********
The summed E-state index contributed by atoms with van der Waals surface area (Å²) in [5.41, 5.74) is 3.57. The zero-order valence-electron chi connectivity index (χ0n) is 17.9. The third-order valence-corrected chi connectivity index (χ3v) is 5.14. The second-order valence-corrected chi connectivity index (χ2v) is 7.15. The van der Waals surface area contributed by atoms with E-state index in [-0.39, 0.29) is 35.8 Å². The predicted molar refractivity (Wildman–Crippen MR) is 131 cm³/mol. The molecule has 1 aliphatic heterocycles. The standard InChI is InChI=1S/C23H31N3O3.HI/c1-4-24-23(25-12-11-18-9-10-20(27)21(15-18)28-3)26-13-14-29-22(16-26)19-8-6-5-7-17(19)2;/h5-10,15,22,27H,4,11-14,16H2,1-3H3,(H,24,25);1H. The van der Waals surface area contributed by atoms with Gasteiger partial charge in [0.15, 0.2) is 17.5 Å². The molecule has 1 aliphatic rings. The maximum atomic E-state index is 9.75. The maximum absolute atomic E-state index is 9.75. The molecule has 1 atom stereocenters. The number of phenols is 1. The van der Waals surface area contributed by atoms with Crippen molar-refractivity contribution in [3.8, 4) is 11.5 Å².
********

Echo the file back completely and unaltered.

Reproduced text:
The summed E-state index contributed by atoms with van der Waals surface area (Å²) in [5.41, 5.74) is 3.57. The zero-order valence-electron chi connectivity index (χ0n) is 17.9. The third-order valence-corrected chi connectivity index (χ3v) is 5.14. The second-order valence-corrected chi connectivity index (χ2v) is 7.15. The van der Waals surface area contributed by atoms with E-state index in [-0.39, 0.29) is 35.8 Å². The predicted molar refractivity (Wildman–Crippen MR) is 131 cm³/mol. The molecule has 1 aliphatic heterocycles. The standard InChI is InChI=1S/C23H31N3O3.HI/c1-4-24-23(25-12-11-18-9-10-20(27)21(15-18)28-3)26-13-14-29-22(16-26)19-8-6-5-7-17(19)2;/h5-10,15,22,27H,4,11-14,16H2,1-3H3,(H,24,25);1H. The van der Waals surface area contributed by atoms with Gasteiger partial charge in [0.15, 0.2) is 17.5 Å². The molecule has 1 aliphatic rings. The maximum atomic E-state index is 9.75. The maximum absolute atomic E-state index is 9.75. The molecule has 1 atom stereocenters. The number of phenols is 1. The van der Waals surface area contributed by atoms with Crippen molar-refractivity contribution in [3.8, 4) is 11.5 Å².